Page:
Saudi king calls Erdogan as Khashoggi fallout widens

Prince Turki bin Bandar posing with Pakistan's finance minister in 2003

Prince Turki bin Bandar posing with Pakistan's finance minister in 2003

Saudi authorities have yet to give a clear explanation of Khashoggi's fate, while several countries - particularly Turkey, the US and the United Kingdom - have expressed their desire that the matter should be elucidated as soon as possible.

Riyadh had so far not allowed the search at the Istanbul consulate - officially Saudi territory - amid reports both sides were at odds over the conditions of the probe. Riyadh has dismissed the allegations as baseless.

The official Saudi Press Agency quoted an unnamed government source as saying, "The Kingdom affirms its total rejection of any threats and attempts to undermine it, whether by threatening to impose economic sanctions, using political pressures, or repeating false accusations".

"The Kingdom also affirms that if it receives any action, it will respond with greater action, and that the Kingdom's economy has an influential and vital role in the global economy." the source added without elaborating.

Khashoggi, a Saudi national living in the U.S. since September 2017 fearing arrest, criticised some policies of Mohammed bin Salman and Riyadh's intervention in the war in Yemen.

Trump said "nobody knows yet" what happened inside the consulate, "but we'll probably be able to find out" if Salman ordered Khashoggi's murder.

Mr Kudlow also brushed off threats from Saudi Arabia that it would respond forcefully to any U.S. sanctions imposed over Mr Khashoggi's disappearance.

Benchmark Brent crude is trading at around $80 a barrel, and Mr Trump has criticized OPEC and Saudi Arabia over rising prices.

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Gurley scored on a 2-yard run in the first quarter, and added TDs of 2 and 5 yards in the second half. "Unfortunately it happened. Fluker disagreed with the penalty, which negated a 5-yard Mike Davis run that would have put the Seahawks (2-3) at the 30.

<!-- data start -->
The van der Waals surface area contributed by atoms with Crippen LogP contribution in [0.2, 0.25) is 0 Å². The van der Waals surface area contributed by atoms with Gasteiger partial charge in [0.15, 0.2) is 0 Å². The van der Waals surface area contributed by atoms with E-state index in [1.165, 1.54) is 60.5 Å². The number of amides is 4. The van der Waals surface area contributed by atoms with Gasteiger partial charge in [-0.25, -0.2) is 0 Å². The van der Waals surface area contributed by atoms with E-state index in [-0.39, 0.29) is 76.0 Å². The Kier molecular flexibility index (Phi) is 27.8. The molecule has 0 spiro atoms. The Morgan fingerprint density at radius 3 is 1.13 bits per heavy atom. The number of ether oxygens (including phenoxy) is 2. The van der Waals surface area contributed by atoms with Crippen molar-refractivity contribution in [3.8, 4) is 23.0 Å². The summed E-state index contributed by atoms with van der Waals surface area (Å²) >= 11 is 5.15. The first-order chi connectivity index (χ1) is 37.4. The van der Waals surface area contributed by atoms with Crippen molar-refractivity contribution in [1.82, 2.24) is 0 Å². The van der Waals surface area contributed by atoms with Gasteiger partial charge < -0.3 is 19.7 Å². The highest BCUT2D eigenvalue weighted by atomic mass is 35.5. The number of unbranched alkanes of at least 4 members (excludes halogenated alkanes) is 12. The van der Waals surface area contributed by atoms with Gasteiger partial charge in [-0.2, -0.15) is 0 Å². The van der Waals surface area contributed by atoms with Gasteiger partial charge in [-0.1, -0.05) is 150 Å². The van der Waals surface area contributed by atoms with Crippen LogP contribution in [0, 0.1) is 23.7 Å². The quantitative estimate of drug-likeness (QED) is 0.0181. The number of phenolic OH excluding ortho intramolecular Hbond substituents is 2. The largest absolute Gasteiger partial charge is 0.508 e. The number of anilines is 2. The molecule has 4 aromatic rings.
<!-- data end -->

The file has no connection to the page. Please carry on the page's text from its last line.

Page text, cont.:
He said any response to Khashoggi's killing "needs to be strong, not symbolic", including the possibility of cutting off US weapons sales to Riyadh, or it would undermine the U.S.'s moral standing in the world.

In a sign of growing pressure, some media companies and executives have pulled out of an investment conference in Saudi planned for October 23-25 over the Khashoggi affair.

Meanwhile, White House economic adviser Larry Kudlow told ABC News on Sunday that US Treasury Secretary Steven Mnuchin is "intending to go" to the conference at the moment, but "will make up his mind as the week progresses and as new information surfaces".

In the clip CBS released ahead of Sunday's broadcast, Trump said his son-in-law Jared Kushner spoke with the crown prince, who repeatedly denied having anything to do with Khashoggi's disappearance.

Khashoggi, a prominent critic of Riyadh and a United States resident who wrote columns for the Washington Post, disappeared on Oct 2 after visiting the consulate. Saudi officials say he left shortly afterwards but Turkish officials and his fiancee, who was waiting outside, said he never came out.

The Washington Post reported the Turkish government has told U.S. officials it has audio and video recordings which show how Mr Khashoggi was "interrogated, tortured and then murdered" inside the consulate before his body was dismembered. The kingdom has called such allegations "baseless" but has not offered any evidence Mr Khashoggi ever left the consulate.

Riyadh has warmly welcomed the creation of the working group but Interior Minister Prince Abdel Aziz bin Saud bin Nayef slammed the claims that Khashoggi was killed inside the consulate.

Dozens of media organisations - some of whom had set up tents - were maintaining a constant vigil outside the consulate in expectation of the search finally beginning. The alleged slaying threatens to derail efforts by Saudi Crown Prince Mohammed bin Salman to redefine Saudi Arabia to foreign investors as a more open and tolerant place to visit and do business.

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